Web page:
[This post is based on a message at Wascana Fellowship on the Eighth Day of the Feast of Tabernacles 2013.]
It is all well and good for pastors and theologians to describe humanity’s reason for existence in terms like, “we were created for God’s good pleasure.” Practical people just might want God’s purpose for us fleshed out in a way that gives them some idea of why we must struggle to keep the faith in spite of trials and persecution.
What pious expressions like this fail to do is provide a vision for “the glory that will be revealed” at Jesus’ return. In other words, what will we be doing for all eternity that will prevent us from being forever bored? It has to be something more exciting than walking on golden streets or playing heavenly harps all day, every day. Surely there must be some reason that God created us with intelligence, will and creativity. Does the Bible offer any clues as to God’s purpose for creating us as well as our intended function in the world?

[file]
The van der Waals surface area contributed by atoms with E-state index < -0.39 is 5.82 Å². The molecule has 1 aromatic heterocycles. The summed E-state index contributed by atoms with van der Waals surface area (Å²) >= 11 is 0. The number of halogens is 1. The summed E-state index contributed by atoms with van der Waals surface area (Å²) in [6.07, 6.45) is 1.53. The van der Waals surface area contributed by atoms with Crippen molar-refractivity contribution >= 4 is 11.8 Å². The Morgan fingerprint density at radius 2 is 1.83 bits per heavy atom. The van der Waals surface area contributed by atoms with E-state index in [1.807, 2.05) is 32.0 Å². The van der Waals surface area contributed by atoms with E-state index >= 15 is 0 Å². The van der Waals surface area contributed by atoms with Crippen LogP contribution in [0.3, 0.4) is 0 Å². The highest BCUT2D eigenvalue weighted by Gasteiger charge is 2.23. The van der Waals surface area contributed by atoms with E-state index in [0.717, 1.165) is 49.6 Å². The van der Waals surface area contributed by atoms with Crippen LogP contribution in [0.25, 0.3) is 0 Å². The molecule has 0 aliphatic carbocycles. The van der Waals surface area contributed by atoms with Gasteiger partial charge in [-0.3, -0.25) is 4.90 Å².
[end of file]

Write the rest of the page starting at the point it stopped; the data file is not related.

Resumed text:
The beginning of a story is often a place to find out critical information about characters and setting for the rest of the plot. God is introduced as the main character who creates the entire universe in Genesis 1. In Genesis 1:26-31 we are privileged to overhear God’s internal conversation regarding his intent for creating humankind.
We learn that the human beings, both male and female, are made in God’s own image. In ancient times it was kings who were considered to be images of the gods. For the Hebrew reading this story, all human beings would have to be considered kings according to this account.
A second important term in this passage is “dominion.” What is dominion? According the Brown Driver Briggs Hebrew Lexicon:
H7287 רדה râdâh
Brown Driver Briggs Definition: 1) to rule, have dominion, dominate, tread down Part of Speech: verb
Strong’s Definition: A primitive root; to tread down, that is, subjugate; specifically to crumble off: – (come to, make to) have dominion, prevail against, reign, (bear, make to) rule, (-r, over), take.